Unsung Covid heroes work at Pentonville, say the IMB, despite dire conditions and a lack of promised investment.

Prison staff responded courageously to Covid-19; two colleagues tragically lost their lives while seeking to protect and support the prisoners. This followed a troubled year with increasing levels of assault and self-harm, high use of force, six deaths, atrocious living conditions and little evidence of promised government money.  

 

Yet Pentonville IMB in their Annual Report (April 2019 – March 2020) note impressive achievements in this Victorian gaol:

  • The Well-Being Centre, a therapeutic day service for those with serious mental health problems, received the Royal College of GPs National Award for Best Team in Clinical Services.
  • Key-working, where officers deliver one to one support to prisoners, was re-introduced by the new Governor in January 2020, overcoming staff shortages.
  • Drama, debate, creative arts and university student/prisoner partnerships flourished, while for the first time here, an inspirational programme met the particular needs of young adults.

 

The Pentonville IMB Co Chair, Barry Baker, said:

 

“Pentonville was under extreme pressure last year. Prisoners, many with serious mental health problems, passed through its doors about 33,000 times. Hand-made weapons were rife and assaults on staff increased by 30% in ten months. Little over half the prisoners got to work or education. The government-appointed contractor failed to deal with broken lifts, faulty toilets and plumbing, pests and even minor repairs for months. Disabled prisoners told us they could not exercise outside or get to see their families. Sadly, but perhaps unsurprisingly self-harm increased by 14%.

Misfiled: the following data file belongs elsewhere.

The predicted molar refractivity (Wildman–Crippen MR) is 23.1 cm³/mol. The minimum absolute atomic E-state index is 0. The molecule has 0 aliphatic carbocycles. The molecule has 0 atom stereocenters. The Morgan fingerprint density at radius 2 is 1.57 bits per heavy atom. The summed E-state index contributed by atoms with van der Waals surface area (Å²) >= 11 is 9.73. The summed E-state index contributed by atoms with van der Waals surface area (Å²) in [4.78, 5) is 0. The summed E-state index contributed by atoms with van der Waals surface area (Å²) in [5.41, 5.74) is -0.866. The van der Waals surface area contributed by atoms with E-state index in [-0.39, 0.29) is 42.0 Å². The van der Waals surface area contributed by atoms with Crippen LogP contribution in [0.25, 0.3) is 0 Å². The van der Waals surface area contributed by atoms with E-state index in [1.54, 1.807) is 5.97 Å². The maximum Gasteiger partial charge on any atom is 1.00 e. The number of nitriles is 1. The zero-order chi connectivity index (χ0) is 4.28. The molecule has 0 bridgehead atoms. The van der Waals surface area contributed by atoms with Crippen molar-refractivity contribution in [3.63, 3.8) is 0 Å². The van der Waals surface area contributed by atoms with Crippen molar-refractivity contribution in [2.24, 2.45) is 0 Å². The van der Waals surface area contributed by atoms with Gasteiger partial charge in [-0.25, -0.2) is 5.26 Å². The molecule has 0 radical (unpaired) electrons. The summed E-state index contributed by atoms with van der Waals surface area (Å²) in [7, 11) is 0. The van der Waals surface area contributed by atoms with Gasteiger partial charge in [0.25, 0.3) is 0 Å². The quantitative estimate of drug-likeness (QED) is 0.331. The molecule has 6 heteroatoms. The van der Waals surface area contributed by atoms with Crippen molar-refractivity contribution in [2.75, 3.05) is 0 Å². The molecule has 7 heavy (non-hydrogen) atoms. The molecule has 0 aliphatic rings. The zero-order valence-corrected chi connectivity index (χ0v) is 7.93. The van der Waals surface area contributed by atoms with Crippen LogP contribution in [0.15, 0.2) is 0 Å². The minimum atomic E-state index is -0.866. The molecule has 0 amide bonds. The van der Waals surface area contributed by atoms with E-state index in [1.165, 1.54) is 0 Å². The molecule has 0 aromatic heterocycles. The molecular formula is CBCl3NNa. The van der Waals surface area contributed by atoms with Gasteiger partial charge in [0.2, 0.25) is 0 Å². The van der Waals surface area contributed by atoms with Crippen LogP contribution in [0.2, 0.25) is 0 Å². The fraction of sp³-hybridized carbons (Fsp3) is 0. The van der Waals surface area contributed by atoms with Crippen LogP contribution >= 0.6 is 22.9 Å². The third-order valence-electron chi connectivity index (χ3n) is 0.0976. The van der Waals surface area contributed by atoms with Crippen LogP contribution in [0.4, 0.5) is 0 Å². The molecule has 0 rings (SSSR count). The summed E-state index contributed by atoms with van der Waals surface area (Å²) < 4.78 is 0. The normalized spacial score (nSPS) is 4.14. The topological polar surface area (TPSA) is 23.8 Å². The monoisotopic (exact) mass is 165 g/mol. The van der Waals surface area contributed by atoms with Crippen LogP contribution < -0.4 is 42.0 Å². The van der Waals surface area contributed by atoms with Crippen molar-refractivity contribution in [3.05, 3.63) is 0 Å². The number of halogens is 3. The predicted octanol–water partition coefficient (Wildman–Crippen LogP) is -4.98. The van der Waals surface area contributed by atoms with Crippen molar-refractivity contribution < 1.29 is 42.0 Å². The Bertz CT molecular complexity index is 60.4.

“The response of Government and the Prison Service was unacceptable. Investment they said was urgent months or even years ago was not delivered. These included funds for Pentonville’s decaying infrastructure, also insecure windows which allow contraband to pass, and a body scanner to improve security. Five dog handlers were allocated, but only one turned up, irregularly. Body-worn cameras often broke down. One prisoner was in isolation for five months, waiting for the Prison Service to facilitate his transfer.

“But there is hope here. Strong leadership from the current Governor, together with energetic managers and dedicated staff, were making an impact on drugs, assaults and cleanliness by March 2020. The response to the pandemic was fast and thorough. Investment, when it came, was a game-changer: In-cell telephony was delivered just in time to facilitate contact with family and friends during Lockdown. Call charges were reduced and, in response to the pandemic, the Governor put £5 into each prisoner’s telephone account weekly.

“Change driven from within can only be sustained if it has timely support, through action not words, from the Government and the Prison Service. Pentonville should not be characterised by the danger, despair and decay we saw too often over the last year.”